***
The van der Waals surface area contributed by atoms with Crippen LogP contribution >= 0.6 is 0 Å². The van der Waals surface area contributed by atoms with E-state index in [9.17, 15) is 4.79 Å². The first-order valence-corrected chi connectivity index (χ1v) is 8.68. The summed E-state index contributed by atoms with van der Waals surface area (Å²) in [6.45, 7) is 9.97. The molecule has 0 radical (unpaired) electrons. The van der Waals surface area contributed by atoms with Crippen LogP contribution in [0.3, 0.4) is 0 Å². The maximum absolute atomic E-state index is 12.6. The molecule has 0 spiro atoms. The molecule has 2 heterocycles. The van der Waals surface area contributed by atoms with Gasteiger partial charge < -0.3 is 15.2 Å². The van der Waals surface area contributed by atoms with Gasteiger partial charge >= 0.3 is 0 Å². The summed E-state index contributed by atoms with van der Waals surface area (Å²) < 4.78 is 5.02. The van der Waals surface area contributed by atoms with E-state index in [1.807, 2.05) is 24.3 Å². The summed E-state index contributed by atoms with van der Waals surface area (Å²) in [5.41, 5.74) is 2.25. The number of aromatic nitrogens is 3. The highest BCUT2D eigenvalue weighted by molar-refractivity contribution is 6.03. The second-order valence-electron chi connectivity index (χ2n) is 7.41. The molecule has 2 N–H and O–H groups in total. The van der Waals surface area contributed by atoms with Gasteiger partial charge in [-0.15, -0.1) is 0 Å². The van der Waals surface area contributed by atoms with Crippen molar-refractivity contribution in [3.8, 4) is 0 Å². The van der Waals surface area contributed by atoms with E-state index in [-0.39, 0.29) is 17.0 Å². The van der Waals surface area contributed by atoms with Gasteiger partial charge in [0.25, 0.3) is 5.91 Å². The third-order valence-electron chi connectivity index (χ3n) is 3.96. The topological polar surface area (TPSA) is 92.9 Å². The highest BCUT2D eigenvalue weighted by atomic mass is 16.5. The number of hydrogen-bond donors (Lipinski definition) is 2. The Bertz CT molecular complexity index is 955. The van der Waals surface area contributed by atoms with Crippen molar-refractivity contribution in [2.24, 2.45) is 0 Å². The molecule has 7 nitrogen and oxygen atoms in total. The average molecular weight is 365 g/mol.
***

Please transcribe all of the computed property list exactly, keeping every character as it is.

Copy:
The van der Waals surface area contributed by atoms with Crippen LogP contribution >= 0.6 is 0 Å². The van der Waals surface area contributed by atoms with E-state index in [9.17, 15) is 4.79 Å². The first-order valence-corrected chi connectivity index (χ1v) is 8.68. The summed E-state index contributed by atoms with van der Waals surface area (Å²) in [6.45, 7) is 9.97. The molecule has 0 radical (unpaired) electrons. The van der Waals surface area contributed by atoms with Crippen LogP contribution in [0.3, 0.4) is 0 Å². The maximum absolute atomic E-state index is 12.6. The molecule has 0 spiro atoms. The molecule has 2 heterocycles. The van der Waals surface area contributed by atoms with Gasteiger partial charge < -0.3 is 15.2 Å². The van der Waals surface area contributed by atoms with Gasteiger partial charge >= 0.3 is 0 Å². The summed E-state index contributed by atoms with van der Waals surface area (Å²) < 4.78 is 5.02. The van der Waals surface area contributed by atoms with E-state index in [1.807, 2.05) is 24.3 Å². The summed E-state index contributed by atoms with van der Waals surface area (Å²) in [5.41, 5.74) is 2.25. The number of aromatic nitrogens is 3. The highest BCUT2D eigenvalue weighted by molar-refractivity contribution is 6.03. The second-order valence-electron chi connectivity index (χ2n) is 7.41. The molecule has 2 N–H and O–H groups in total. The van der Waals surface area contributed by atoms with Gasteiger partial charge in [-0.15, -0.1) is 0 Å². The van der Waals surface area contributed by atoms with Crippen molar-refractivity contribution in [3.8, 4) is 0 Å². The van der Waals surface area contributed by atoms with E-state index in [-0.39, 0.29) is 17.0 Å². The van der Waals surface area contributed by atoms with Gasteiger partial charge in [0.25, 0.3) is 5.91 Å². The third-order valence-electron chi connectivity index (χ3n) is 3.96. The topological polar surface area (TPSA) is 92.9 Å². The highest BCUT2D eigenvalue weighted by atomic mass is 16.5. The number of hydrogen-bond donors (Lipinski definition) is 2. The Bertz CT molecular complexity index is 955. The van der Waals surface area contributed by atoms with Crippen molar-refractivity contribution in [2.24, 2.45) is 0 Å². The molecule has 7 nitrogen and oxygen atoms in total. The average molecular weight is 365 g/mol.